The stock market has taken investors on quite a roller-coaster ride in 2020. After reaching all-time highs in February, the S&P 500 and Dow Jones Industrial Average plunged by as much as 40% as the COVID-19 pandemic intensified. Since then, the major indexes have rebounded significantly -- as of June 1, the S&P 500 is down just 6% for the year.
Having said that, the pandemic has affected different areas of the stock market in very different ways. For example, the tech-heavy Nasdaq Composite is actually up by more than 6% in 2020, while the Financial Select Sector SPDR ETF (NYSEMKT:XLF) is down by 23%. Many stocks -- especially those that can thrive in a socially distant world -- are significantly higher in 2020, while many that rely on people getting out in groups, like theaters and hotels, have lost more than half of their value.
Because of this, my portfolio has been shaken up quite a bit lately. As an investor who is quite focused on banking and real estate, it shouldn't be surprising that my portfolio took a big hit in March when the market crashed. However, some of my stock positions have performed quite well, and I've also put quite a bit of money to work over the past few months.
My 5 largest stock positions
With that in mind, here's a look at my largest stock positions now, how each has done during the pandemic, and whether I've been buying more shares.
Tech giant Apple (NASDAQ:AAPL) has been one of my top stock holdings for years, and it has been my No. 1 holding for the past year or so thanks to strong performance.
Apple has performed quite well throughout the pandemic and is up 9% for the year. As of June 1, it is just below its all-time high. While the company certainly hasn't been completely immune to the coronavirus outbreak, its service revenue continues to climb at an impressive rate, its wearables business is growing rapidly, and the company is unlikely to lose much sales of its core iPhone, iPad, and Mac products from a long-term perspective.
2. Digital Realty Trust
Digital Realty Trust (NYSE:DLR), a data center real estate investment trust (or REIT), has climbed into my "top holdings" list simply because of strong performance. With a gain of more than 20% for the year, Digital Realty has been the best-performing stock in my portfolio in 2020.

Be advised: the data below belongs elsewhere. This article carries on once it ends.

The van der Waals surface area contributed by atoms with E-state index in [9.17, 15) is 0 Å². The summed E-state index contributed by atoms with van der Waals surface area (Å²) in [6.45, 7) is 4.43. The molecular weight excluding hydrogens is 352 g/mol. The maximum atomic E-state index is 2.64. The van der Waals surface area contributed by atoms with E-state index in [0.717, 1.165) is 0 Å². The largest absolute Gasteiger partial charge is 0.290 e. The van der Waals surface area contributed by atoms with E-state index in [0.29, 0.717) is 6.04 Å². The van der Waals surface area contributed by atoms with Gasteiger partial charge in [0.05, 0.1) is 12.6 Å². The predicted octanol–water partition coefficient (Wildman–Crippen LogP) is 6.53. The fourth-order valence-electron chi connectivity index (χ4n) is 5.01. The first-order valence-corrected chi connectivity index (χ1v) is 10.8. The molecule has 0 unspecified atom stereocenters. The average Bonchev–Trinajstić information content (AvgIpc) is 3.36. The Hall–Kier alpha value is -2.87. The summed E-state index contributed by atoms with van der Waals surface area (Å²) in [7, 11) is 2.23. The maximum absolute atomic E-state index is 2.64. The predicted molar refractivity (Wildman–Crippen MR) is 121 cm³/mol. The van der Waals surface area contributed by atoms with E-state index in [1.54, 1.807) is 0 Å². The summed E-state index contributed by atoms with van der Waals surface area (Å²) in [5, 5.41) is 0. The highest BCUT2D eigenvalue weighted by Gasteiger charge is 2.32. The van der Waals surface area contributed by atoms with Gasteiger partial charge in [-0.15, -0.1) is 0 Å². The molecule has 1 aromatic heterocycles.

The main reason is that Digital Realty is well-positioned to thrive in a post-COVID world. Simply put, as more people work from home and more streaming content is viewed as people stay in, there is a growing need for safe and reliable homes for servers and networking equipment. The gradual rollout of 5G technology over the next few years should help keep demand growing as well. In a nutshell, owning and operating data centers (especially at scale) is a good business to be in right now.
Insurance company Markel (NYSE:MKL) is actually one of my portfolio's underperformers, down by 21% in 2020. As an insurer with lots of specialty insurance and reinsurance business, there's quite a bit of uncertainty when it comes to Markel's potential losses. Furthermore, Markel also owns a portfolio of common stocks (many of which are lower) and also invests directly in businesses through its Markel Ventures subsidiary.
However, Markel remains a well-capitalized company with excellent management, and it should be just fine when the dust settles. With the stock down sharply since the pandemic began, I decided to more than double the size of my Markel investment, and it is now my third-largest stock position.
In recent years, I've referred to AT&T (NYSE:T) as a value investor's dream. With a massive 6.7% dividend yield, a decades-long track record of annual dividend increases, and at a valuation of less than 10 times forward earnings, AT&T has been a staple of my portfolio for a few years now.
To be fair, there are some reasons for the market's pessimism on AT&T. The company has a massive debt load, and it's pretty clear at this point that AT&T dramatically overpaid for DIRECTV. However, the company still has its rock-solid wireless business, which should benefit from the rollout of 5G, and also has the competitive advantage of the ability to cross-sell and bundle services and products to a greater extent than any other wireless carrier.
5. Realty Income
Last but certainly not least, Realty Income (NYSE:O) has been one of my largest stock holdings for some time. One of the first stocks I ever bought, Realty Income is a real estate investment trust that owns primarily single-tenant retail.
Now, this may sound like a terrible business to be in right now, but don't be so quick to judge. Realty Income's business is doing quite well. The majority of its tenants are in businesses that have been considered essential, and the company collected 83% of its expected rent in April, which is far better than most retail peers. With shares down 23% year to date, I haven't yet bought more shares of Realty Income, but it's definitely near the top of my watch list.